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Will dishwashers in future no longer clean our dishes with water and detergents, but instead just with superheated steam? This is the question that Professor Natalie Germann, professor for fluid mechanics at the Department of Biochemical and Chemical Engineering of TU Dortmund University, is exploring. To this end, she has simulated a superheated steam dishwasher. The results sound highly promising: clean dishes, all bacteria killed off, fast cycle, low water and energy consumption. Professor Germann will present her findings to an international audience of experts at Americal Physical Society Conference of the Division of Fluid Dynamics (APS DFD) in Phoenix, USA, at the end of November.
Professional steam cleaners are already used on a large scale, for instance in hotels, to clean floors, windows or furniture efficiently and disinfect them in the same step. In future, this technology could also replace conventional dishwashers, which use vast quantities of tabs and salt, are unable to kill off some types of harmful bacteria despite temperatures of up to 70 °C, have long cycles and consume a lot of water. “Steam at a temperature of 180 °C cleans surfaces more thoroughly, quickly and thus more efficiently,” explains Professor Germann. “In addition, it can also kill off heat-resistant bacteria within a few seconds. This is important above all for professional use in hospitals and restaurants.”
She is working on the development of an innovative type of superheated steam dishwasher together with two industrial partners: Medeco Cleantec and Herion Engineering from Bavaria, Germany.
By means of a simulation, Professor Natalie Germann from TU Dortmund University and Dr. Laila Abu-Farah from the Technical University of Munich (TUM) have studied the potential of superheated steam. Firstly, it was a matter of understanding the physical processes: How powerful is the steam’s effect in the dishwasher? How far does it reach? How does it cool down, and how does it condense? Which bacteria are killed off? “Such a simulation is very complex and challenging,” says Professor Germann. As a basis for first of all simulating the turbulent flow of steam inside the appliance, the researchers used the freely available OpenFOAM software. This was combined with another software to simulate temperature and the accompanying condensation. The researchers also added a bacteria model to simulate the inactivation of bacteria on the surface of the dishes.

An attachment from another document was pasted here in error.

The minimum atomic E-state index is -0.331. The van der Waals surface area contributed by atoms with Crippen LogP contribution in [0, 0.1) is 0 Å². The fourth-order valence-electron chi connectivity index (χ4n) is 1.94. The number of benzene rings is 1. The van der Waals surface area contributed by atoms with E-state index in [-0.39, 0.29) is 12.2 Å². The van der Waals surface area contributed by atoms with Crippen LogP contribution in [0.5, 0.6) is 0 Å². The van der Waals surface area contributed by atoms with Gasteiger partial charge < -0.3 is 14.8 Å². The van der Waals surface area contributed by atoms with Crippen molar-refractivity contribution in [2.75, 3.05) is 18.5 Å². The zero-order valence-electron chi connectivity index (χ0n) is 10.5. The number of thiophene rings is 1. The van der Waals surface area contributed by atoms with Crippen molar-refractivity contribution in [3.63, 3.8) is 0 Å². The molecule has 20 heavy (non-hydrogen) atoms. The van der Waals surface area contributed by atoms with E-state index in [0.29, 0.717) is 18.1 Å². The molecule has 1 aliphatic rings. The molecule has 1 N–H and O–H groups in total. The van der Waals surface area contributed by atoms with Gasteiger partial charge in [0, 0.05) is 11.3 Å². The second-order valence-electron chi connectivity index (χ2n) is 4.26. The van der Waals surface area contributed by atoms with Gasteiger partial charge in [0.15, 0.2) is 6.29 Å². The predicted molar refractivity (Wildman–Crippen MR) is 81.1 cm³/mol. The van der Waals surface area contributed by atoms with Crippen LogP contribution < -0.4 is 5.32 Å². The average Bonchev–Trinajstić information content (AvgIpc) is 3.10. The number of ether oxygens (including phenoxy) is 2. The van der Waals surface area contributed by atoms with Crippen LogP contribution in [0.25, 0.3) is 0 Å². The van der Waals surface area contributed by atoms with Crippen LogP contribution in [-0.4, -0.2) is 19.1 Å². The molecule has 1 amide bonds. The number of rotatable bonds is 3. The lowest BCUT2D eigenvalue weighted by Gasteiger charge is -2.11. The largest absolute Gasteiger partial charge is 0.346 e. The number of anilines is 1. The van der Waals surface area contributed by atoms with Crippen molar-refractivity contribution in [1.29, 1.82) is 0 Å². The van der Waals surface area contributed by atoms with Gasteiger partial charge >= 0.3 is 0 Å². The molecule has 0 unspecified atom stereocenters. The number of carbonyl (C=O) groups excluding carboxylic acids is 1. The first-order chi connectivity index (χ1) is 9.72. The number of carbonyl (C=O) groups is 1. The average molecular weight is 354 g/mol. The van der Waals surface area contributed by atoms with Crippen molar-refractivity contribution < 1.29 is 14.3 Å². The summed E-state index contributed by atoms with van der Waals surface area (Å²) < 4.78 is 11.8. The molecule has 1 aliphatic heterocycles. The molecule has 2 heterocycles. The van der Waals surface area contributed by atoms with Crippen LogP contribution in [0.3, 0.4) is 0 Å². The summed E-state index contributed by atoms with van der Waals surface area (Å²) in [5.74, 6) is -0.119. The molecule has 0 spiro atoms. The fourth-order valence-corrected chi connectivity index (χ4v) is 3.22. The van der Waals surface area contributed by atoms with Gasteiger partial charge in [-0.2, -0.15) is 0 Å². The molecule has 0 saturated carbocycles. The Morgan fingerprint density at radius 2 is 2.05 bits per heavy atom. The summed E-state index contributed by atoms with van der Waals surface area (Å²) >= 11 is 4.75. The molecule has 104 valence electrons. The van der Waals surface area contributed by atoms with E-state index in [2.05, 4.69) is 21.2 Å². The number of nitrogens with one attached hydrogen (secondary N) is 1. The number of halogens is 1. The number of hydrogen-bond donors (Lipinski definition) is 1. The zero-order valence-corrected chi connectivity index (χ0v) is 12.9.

“The finished simulation shows the complex dynamics between flow, temperature, and bacterial inactivation in a simplified dishwasher geometry and confirms that the superheated steam does indeed clean reliably and in a short time,” says Professor Germann, summarizing the results. The findings will contribute, for example, to selecting the right arrangement of nozzles in a superheated steam dishwasher. The researchers plan to publish their results in the form of a manuscript in the international journal Physics of Fluids. In a next step, the aim is to couple the simulation with experiments to determine, among others, whether cleaning agents are still necessary at all in superheated steam dishwashers.